The carcinogenic liver fluke Opisthorchis viverrini is a food-borne parasite that infects approximately 10 million people, primarily in low-income populations in Southeast Asia. People become infected when they consume raw or undercooked freshwater fish harboring O. viverrini metacercariae and infection can cause cholangiocarcinoma. The proposed research will characterize transmission pathways of O. viverrini, focusing on the role of fish movement and food-distribution networks in distributing O. viverrini parasites to human populations. The research will take place in and around three connected lakes in Northeast Thailand, an area with the highest incidence of O. viverrini-induced cholangiocarcinoma in the world. Using neutral genetic markers, we will assess the population structure of the parasite in the study region in order to assess whether there exist spatially distinct foci of transmission (e.g. transmission is constrained at the scale of a lake), or if there is widespread gene flow throughout the region, suggesting parasites are readily transported between lakes and villages. We will characterize harvested fish distribution networks. Using a smartphone-based exposure assessment protocol targeting fishermen, we will quantify connections between source lakes and villages throughout the study region in order to evaluate whether these connections constitute a regional transmission network. In addition, we evaluate the potential role of fish movement in distributing parasites- O. viverrini infections in the first intermediate snail host are rare (typically, prevalence is <2%) but fish infections are common (exceeding 90% prevalence in some areas), which suggests that fish may collect parasites from a patchwork of infected snails, distributing infections across their range. We will examine the distribution of O. viverrini infections in fish, sampling fish from different sites within and between lakes in order to test the hypothesis that O. viverrini infections vary by lake, which, if detected, implies cyprinid host movements are constrained by lake geometry. We will ultimately evaluate the concordance of O. viverrini population genetic structure with the spatial patterns of food-distribution networks and fish infections, allowing us to infer key transmission pathways that act to constrain or facilitate the spread of O. viverrini. The proposed research will fill in crucial gaps in our understanding of this neglected tropical disease that can be used to guide infection prevention programs and food safety monitoring for O. viverrini and the related parasite, Clonorchis sinensis, which infects an estimated 35 million people. More generally, this disease system provides an opportunity to evaluate the role of food distribution systems and natural landscape boundaries in defining the spatial scale of infectious disease transmission.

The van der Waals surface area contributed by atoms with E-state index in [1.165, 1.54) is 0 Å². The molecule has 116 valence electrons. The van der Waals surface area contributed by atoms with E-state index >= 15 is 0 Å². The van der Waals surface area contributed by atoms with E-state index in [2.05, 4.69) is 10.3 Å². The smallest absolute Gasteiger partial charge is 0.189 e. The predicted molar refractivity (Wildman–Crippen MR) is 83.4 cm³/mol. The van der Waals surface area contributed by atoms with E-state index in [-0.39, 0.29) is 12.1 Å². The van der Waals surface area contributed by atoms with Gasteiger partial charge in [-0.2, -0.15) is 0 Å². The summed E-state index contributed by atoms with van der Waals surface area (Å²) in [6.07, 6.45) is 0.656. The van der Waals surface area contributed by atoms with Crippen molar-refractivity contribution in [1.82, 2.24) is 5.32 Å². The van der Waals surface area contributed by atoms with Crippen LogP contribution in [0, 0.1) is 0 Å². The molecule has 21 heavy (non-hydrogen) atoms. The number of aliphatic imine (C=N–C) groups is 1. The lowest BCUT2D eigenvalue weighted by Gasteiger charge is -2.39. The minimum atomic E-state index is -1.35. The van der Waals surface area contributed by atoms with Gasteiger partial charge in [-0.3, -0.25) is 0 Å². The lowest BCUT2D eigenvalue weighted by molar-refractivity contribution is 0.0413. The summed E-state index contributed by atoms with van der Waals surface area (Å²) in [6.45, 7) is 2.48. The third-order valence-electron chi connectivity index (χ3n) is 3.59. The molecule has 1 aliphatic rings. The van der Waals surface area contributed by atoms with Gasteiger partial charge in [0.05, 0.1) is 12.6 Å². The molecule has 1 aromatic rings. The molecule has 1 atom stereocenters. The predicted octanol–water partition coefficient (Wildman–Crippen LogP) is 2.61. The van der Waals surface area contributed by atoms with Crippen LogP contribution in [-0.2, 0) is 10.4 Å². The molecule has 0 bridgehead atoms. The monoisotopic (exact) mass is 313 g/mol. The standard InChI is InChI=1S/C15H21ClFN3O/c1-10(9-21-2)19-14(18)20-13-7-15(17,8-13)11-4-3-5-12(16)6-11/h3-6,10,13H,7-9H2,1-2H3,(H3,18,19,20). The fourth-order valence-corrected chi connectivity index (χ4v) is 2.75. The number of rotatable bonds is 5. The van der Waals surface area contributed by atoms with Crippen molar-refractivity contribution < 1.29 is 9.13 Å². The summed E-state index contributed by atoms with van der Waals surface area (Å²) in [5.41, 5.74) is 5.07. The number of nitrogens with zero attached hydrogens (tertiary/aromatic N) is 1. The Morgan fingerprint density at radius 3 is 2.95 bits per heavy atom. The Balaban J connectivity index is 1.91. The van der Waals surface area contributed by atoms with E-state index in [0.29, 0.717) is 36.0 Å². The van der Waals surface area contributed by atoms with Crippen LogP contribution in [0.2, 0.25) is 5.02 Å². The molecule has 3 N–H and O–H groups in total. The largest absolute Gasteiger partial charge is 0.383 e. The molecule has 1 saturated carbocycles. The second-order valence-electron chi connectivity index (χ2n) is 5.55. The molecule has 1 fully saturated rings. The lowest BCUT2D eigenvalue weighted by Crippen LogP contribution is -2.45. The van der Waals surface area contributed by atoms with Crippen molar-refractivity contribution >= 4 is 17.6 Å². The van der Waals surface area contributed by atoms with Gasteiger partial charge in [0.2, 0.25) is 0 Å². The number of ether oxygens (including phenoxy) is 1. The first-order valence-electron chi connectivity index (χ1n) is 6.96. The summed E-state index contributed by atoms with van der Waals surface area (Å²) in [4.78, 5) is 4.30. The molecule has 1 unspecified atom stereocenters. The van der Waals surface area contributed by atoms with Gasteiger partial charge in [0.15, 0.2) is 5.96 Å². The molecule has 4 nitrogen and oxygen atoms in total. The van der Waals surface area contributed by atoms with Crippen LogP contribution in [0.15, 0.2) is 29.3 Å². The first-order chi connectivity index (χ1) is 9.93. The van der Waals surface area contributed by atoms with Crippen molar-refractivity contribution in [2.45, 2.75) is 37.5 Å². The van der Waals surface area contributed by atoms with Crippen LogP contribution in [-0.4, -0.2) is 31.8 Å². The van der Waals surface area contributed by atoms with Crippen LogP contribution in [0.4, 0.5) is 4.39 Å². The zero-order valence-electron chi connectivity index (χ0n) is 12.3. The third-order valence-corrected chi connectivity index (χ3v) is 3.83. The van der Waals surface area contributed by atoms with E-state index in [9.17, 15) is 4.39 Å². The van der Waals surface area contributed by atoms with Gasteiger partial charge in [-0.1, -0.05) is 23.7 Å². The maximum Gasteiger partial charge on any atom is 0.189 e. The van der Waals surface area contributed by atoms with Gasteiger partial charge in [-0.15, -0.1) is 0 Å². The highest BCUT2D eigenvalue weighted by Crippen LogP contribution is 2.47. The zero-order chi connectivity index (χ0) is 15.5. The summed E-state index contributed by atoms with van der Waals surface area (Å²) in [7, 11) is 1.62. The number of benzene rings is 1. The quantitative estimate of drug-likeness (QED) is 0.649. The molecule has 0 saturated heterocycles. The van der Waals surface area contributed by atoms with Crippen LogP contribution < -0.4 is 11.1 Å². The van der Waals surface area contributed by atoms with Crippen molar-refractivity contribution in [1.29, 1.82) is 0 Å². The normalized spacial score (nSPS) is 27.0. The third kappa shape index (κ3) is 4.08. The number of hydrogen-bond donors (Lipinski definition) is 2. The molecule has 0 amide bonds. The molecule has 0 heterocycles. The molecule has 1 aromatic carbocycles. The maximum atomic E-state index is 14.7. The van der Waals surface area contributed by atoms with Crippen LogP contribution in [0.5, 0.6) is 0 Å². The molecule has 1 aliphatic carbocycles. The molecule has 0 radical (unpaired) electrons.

The proposed research will bring together a diverse, international research team with expertise in parasitology, population genetics, epidemiology, exposure assessment and ecology to evaluate pathways by which Opisthorchis viverrini, a food-borne liver fluke, is spread by fish hosts and food-distribution networks. The research will examine the area over which transmission cycles occur, information that can help public health officials determine whether local or regional intervention strategies will be the most efficient means of controlling transmission. More generally, this research will help us understand the role of food-distribution networks and intermediate host movement in the transmission of food-borne trematodes.